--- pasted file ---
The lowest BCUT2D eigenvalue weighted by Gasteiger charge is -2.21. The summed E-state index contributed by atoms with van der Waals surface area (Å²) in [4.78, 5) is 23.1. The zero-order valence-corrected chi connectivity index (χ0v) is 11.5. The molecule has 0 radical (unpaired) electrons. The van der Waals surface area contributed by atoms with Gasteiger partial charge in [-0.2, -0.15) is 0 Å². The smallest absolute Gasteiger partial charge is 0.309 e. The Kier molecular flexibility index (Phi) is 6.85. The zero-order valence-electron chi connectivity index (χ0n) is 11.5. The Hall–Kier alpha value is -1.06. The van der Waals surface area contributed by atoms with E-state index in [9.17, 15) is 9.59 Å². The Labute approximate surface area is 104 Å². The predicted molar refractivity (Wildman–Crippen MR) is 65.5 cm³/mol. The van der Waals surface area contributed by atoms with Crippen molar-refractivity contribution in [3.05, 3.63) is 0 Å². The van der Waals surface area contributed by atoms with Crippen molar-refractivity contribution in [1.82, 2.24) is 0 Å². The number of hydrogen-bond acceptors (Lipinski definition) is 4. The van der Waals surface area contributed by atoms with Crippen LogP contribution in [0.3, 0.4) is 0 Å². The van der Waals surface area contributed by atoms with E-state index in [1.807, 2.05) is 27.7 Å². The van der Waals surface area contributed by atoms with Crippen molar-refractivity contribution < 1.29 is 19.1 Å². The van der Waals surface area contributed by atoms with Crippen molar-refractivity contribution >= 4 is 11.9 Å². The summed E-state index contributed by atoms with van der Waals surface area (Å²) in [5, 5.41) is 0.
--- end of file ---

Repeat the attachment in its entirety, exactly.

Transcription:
The lowest BCUT2D eigenvalue weighted by Gasteiger charge is -2.21. The summed E-state index contributed by atoms with van der Waals surface area (Å²) in [4.78, 5) is 23.1. The zero-order valence-corrected chi connectivity index (χ0v) is 11.5. The molecule has 0 radical (unpaired) electrons. The van der Waals surface area contributed by atoms with Gasteiger partial charge in [-0.2, -0.15) is 0 Å². The smallest absolute Gasteiger partial charge is 0.309 e. The Kier molecular flexibility index (Phi) is 6.85. The zero-order valence-electron chi connectivity index (χ0n) is 11.5. The Hall–Kier alpha value is -1.06. The van der Waals surface area contributed by atoms with E-state index in [9.17, 15) is 9.59 Å². The Labute approximate surface area is 104 Å². The predicted molar refractivity (Wildman–Crippen MR) is 65.5 cm³/mol. The van der Waals surface area contributed by atoms with Crippen molar-refractivity contribution in [3.05, 3.63) is 0 Å². The van der Waals surface area contributed by atoms with Crippen molar-refractivity contribution in [1.82, 2.24) is 0 Å². The number of hydrogen-bond acceptors (Lipinski definition) is 4. The van der Waals surface area contributed by atoms with Crippen LogP contribution in [0.3, 0.4) is 0 Å². The van der Waals surface area contributed by atoms with E-state index in [1.807, 2.05) is 27.7 Å². The van der Waals surface area contributed by atoms with Crippen molar-refractivity contribution < 1.29 is 19.1 Å². The van der Waals surface area contributed by atoms with Crippen molar-refractivity contribution >= 4 is 11.9 Å². The summed E-state index contributed by atoms with van der Waals surface area (Å²) in [5, 5.41) is 0.